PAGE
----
So you’re new to…public engagement with research
What do we mean by public engagement and how can universities build a robust public engagement plan? Kevin Fearon and James Dillon explain how Queen’s University has tried to answer those questions.
Public engagement with research, known as PER, has become a major part of the research process in contemporary higher education. Its growth has been driven by factors such as the need to show the value of publicly funded research and increased scrutiny from both government and the public on how public funding is being used. There is also a general move towards better informed, evidence-based decision-making and a strategic push by funding bodies for social and economic impact.
Defining public engagement
Trying to pin down PER is no easy task. Its reach is broad and its activities diverse. Thanks to the work of the National Coordinating Centre for Public Engagement, one definition has become the most common understanding of PER. It describes public engagement as the myriad of ways in which the activity and benefits of higher education and research can be shared with the public.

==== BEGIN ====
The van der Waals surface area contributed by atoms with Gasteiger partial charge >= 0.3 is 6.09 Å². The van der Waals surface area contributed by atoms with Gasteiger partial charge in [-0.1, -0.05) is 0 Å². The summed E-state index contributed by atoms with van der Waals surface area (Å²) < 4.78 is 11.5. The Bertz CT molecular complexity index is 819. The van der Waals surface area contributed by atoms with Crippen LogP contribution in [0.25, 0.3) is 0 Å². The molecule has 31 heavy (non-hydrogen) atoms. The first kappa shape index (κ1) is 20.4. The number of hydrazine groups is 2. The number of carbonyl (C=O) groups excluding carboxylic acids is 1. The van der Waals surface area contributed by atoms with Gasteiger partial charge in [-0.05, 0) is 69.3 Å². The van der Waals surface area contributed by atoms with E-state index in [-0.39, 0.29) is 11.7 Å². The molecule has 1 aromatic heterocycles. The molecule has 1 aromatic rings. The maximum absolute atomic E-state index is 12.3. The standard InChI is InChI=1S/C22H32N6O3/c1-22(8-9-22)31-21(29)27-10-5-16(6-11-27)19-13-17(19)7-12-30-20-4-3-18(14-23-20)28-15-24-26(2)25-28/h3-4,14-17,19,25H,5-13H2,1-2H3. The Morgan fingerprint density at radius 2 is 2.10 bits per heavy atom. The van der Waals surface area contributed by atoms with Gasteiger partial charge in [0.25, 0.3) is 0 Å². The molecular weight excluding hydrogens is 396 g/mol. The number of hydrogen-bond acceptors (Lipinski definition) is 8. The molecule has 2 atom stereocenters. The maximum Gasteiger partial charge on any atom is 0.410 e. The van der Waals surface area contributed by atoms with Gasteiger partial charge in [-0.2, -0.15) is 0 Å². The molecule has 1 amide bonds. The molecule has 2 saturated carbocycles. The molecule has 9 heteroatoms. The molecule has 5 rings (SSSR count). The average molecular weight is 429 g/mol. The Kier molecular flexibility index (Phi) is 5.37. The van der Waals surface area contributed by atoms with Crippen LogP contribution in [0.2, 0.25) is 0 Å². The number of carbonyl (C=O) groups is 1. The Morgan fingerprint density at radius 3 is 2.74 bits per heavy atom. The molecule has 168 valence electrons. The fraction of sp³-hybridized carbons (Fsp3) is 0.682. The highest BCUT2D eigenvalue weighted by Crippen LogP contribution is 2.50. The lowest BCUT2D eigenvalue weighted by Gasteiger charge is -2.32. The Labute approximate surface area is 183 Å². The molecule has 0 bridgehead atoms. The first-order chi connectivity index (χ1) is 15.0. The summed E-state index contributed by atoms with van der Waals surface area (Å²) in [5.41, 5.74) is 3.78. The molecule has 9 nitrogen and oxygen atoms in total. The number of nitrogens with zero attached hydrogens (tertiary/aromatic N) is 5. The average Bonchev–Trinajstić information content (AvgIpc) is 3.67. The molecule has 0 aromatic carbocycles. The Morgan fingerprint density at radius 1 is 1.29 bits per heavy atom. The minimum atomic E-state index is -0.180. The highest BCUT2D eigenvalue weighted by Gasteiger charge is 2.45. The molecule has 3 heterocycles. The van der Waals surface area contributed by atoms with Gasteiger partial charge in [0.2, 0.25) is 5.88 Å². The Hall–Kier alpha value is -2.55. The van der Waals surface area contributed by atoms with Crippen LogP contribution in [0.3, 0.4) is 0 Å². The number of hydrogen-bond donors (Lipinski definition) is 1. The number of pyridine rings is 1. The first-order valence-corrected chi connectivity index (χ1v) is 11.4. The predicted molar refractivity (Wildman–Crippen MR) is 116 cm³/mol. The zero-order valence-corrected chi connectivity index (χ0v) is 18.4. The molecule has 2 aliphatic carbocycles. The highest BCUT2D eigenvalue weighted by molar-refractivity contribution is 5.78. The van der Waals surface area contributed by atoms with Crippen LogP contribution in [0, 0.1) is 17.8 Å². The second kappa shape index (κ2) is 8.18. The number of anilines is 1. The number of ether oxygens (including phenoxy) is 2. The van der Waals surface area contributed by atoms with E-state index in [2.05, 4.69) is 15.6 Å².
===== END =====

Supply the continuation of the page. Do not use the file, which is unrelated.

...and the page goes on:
The NCCPE goes on to say, “Engagement is by definition, a two-way process, involving interaction and listening, with the goal of generating mutual benefit.”
This two-way process is central to PER. It isn’t about a university preaching to the public, but rather about listening to and working with a wide variety of external stakeholders. It can include activities at many different levels, from schools outreach and giving lectures at festivals, to co-producing research with partners.
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Article first appeared on Research Professional.
James Dillon is Research Impact Manager at Queen’s University Belfast. Kevin Fearon is Business Alliance Manager for Arts Humanities and Social Sciences at Queen’s University Belfast.